Now my dear it having been remarked by some inimical to the whole neighbourhood that it always smells of coal-sacks which might prove a drawback to Lodgers if encouraged, I says to the Major gently though firmly that I think he is referring to Arundel or Surrey or Howard but not Norfolk. "Madam" says he "I refer to Wozenham's lower down over the way--Madam you can form no notion what Wozenham's is--Madam it is a vast coal-sack, and Miss Wozenham has the principles and manners of a female heaver--Madam from the manner in which I have heard her mention you I know she has no appreciation of a lady, and from the manner in which she has conducted herself towards me I know she has no appreciation of a gentleman--Madam my name is Jackman--should you require any other reference than what I have already said, I name the Bank of England--perhaps you know it!" Such was the beginning of the Major's occupying the parlours and from that hour to this the same and a most obliging Lodger and punctual in all respects except one irregular which I need not particularly specify, but made up for by his being a protection and at all times ready to fill in the papers of the Assessed Taxes and Juries and that, and once collared a young man with the drawing-room clock under his coat, and once on the parapets with his own hands and blankets put out the kitchen chimney and afterwards attending the summons made a most eloquent speech against the Parish before the magistrates and saved the engine, and ever quite the gentleman though passionate. And certainly Miss Wozenham's detaining the trunks and umbrella was not in a liberal spirit though it may have been according to her rights in law or an act _I_ would myself have stooped to, the Major being so much the gentleman that though he is far from tall he seems almost so when he has his shirt-frill out and his frock-coat on and his hat with the curly brims, and in what service he was I cannot truly tell you my dear whether Militia or Foreign, for I never heard him even name himself as Major but always simple "Jemmy Jackman" and once soon after he came when I felt it my duty to let him know that Miss Wozenham had put it about that he was no Major and I took the liberty of adding "which you are sir" his words were "Madam at any rate I am not a Minor, and sufficient for the day is the evil thereof" which cannot be denied to be the sacred truth, nor yet his military ways of having his boots with only the dirt brushed off taken to him in the front parlour every morning on a clean plate and varnishing them himself with a little sponge and a saucer and a whistle in a whisper so sure as ever his breakfast is ended, and so neat his ways that it never soils his linen which is scrupulous though more in quality than quantity, neither that nor his mustachios which to the best of my belief are done at the same time and which are as black and shining as his boots, his head of hair being a lovely white.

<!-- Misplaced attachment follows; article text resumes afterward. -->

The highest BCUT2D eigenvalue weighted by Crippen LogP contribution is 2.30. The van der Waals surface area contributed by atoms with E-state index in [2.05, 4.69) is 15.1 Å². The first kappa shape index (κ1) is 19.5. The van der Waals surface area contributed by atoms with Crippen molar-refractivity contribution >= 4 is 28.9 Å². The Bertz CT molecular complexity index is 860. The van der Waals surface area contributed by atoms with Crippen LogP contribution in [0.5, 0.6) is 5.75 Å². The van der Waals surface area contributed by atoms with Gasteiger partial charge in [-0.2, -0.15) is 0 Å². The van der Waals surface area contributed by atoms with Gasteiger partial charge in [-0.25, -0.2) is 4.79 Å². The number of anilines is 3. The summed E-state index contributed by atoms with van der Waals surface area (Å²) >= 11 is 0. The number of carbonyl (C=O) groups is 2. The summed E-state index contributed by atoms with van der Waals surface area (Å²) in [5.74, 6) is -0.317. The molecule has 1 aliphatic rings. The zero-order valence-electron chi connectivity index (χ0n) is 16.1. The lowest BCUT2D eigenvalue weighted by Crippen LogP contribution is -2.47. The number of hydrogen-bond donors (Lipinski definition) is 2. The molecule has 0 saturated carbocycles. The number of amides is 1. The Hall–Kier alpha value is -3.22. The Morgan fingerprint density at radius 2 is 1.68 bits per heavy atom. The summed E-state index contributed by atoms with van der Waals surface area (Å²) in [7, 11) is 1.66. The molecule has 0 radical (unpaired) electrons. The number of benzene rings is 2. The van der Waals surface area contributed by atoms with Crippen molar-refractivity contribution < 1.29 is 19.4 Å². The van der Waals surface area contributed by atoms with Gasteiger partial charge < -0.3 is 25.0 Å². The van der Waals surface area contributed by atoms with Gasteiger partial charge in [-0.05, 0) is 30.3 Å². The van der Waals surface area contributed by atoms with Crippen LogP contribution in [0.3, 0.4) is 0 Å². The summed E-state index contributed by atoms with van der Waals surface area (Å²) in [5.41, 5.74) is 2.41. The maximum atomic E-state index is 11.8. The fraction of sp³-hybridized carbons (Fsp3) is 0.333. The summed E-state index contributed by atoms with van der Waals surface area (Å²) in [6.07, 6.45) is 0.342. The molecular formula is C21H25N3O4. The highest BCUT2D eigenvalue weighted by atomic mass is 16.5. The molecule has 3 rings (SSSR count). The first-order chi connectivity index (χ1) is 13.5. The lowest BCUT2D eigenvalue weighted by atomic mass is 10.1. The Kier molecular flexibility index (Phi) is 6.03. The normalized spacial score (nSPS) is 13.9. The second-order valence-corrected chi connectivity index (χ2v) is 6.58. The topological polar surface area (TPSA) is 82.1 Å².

It was the third year nearly up of the Major's being in the parlours that early one morning in the month of February when Parliament was coming on and you may therefore suppose a number of impostors were about ready to take hold of anything they could get, a gentleman and a lady from the country came in to view the Second, and I well remember that I had been looking out of window and had watched them and the heavy sleet driving down the street together looking for bills.